The Coaching Behaviours Framework is designed to help complete the puzzle of identifying effective coaching behaviours.

This marks a step forward from the coach and participant modelling processes by taking this information to produce a meaningful set of coaching behaviours that depict “what effective looks like” for your coaches – aka a persona.

A coaching persona could be liken to person specification for a job however this isn’t a specific role. By prioritising the attributes of the person coaching in relation to their purpose, where are they able to identify what the right person for the right place and time could look like.

UK Coaching have developed four priority areas to develop personas within, they are;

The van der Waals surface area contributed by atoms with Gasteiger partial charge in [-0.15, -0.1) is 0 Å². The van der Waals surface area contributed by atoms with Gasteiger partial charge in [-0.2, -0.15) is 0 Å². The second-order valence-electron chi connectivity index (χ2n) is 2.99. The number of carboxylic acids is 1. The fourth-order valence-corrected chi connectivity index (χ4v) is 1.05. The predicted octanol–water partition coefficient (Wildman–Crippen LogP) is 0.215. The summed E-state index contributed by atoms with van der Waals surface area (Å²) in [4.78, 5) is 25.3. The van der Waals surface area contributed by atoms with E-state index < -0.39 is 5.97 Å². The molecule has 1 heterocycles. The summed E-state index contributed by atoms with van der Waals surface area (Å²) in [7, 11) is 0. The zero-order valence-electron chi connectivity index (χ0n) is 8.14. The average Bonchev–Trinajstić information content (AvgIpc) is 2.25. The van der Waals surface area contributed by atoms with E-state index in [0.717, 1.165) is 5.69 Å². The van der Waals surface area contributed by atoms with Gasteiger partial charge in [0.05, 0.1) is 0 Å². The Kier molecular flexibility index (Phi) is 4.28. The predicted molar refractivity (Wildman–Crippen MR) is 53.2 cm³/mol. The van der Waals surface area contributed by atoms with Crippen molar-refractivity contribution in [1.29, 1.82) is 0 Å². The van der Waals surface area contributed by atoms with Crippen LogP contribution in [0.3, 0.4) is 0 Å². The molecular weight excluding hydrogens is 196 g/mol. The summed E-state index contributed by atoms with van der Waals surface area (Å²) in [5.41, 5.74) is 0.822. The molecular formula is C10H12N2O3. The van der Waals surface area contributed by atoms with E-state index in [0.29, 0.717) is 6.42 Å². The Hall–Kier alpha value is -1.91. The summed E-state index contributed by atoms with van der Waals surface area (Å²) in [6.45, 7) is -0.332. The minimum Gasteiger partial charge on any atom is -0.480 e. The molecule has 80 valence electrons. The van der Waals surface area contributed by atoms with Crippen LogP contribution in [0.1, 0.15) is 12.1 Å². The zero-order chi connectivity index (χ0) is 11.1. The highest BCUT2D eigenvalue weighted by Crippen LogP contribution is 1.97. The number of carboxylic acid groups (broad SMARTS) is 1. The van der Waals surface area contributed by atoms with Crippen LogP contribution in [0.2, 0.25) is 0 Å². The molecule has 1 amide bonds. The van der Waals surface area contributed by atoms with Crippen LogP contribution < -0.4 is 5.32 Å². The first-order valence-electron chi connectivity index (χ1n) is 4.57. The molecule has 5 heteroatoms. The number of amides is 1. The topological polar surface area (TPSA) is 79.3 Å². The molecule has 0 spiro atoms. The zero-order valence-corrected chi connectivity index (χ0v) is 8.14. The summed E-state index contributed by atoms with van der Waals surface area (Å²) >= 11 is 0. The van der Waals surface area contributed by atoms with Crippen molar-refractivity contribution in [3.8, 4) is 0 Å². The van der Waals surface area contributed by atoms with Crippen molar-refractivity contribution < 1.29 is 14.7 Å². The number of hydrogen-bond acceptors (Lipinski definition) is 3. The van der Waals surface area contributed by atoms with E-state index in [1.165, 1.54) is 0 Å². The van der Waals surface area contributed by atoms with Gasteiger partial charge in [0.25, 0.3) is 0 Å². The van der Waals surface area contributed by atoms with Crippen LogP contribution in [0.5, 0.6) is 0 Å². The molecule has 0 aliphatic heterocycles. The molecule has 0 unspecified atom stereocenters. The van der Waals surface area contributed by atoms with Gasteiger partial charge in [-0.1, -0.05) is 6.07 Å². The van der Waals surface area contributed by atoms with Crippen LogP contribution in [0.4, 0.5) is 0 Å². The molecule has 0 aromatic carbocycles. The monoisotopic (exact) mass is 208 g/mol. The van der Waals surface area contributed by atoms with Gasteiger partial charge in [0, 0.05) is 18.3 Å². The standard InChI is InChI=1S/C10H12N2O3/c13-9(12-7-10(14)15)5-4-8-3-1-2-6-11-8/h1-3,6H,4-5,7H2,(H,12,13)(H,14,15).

1. Engaging the Active
  2. Working with Children
  3. Maintaining an Active Lifestyle
  4. Developing Talent (first selective environment)

Next Steps

In order to establish the foundations for any proposed use of the coaching behaviours framework we are keen to work with partners to increase the depth of knowledge and to ensure that it is context specific. If you would be interested in working with us to progress this, please register your interest with the following contacts:

Home Countries
Peter Ezard
pezard@ukcoaching.org

County Sports Partnerships
Dedicated Mail Box
cspcoachingsupport@ukcoaching.org

Governing Bodies
Dedicated Mail Box
coachingsupport@sportscoachuk.org

Higher Education Institutions
Vicky Putson
vputson@ukcoaching.org

Core Cities / Local Partners/ Training Providers
Sian Foley
slfoley@ukcoaching.org

Craig Blain, Development Lead Officer: Physical Activity, UK Coaching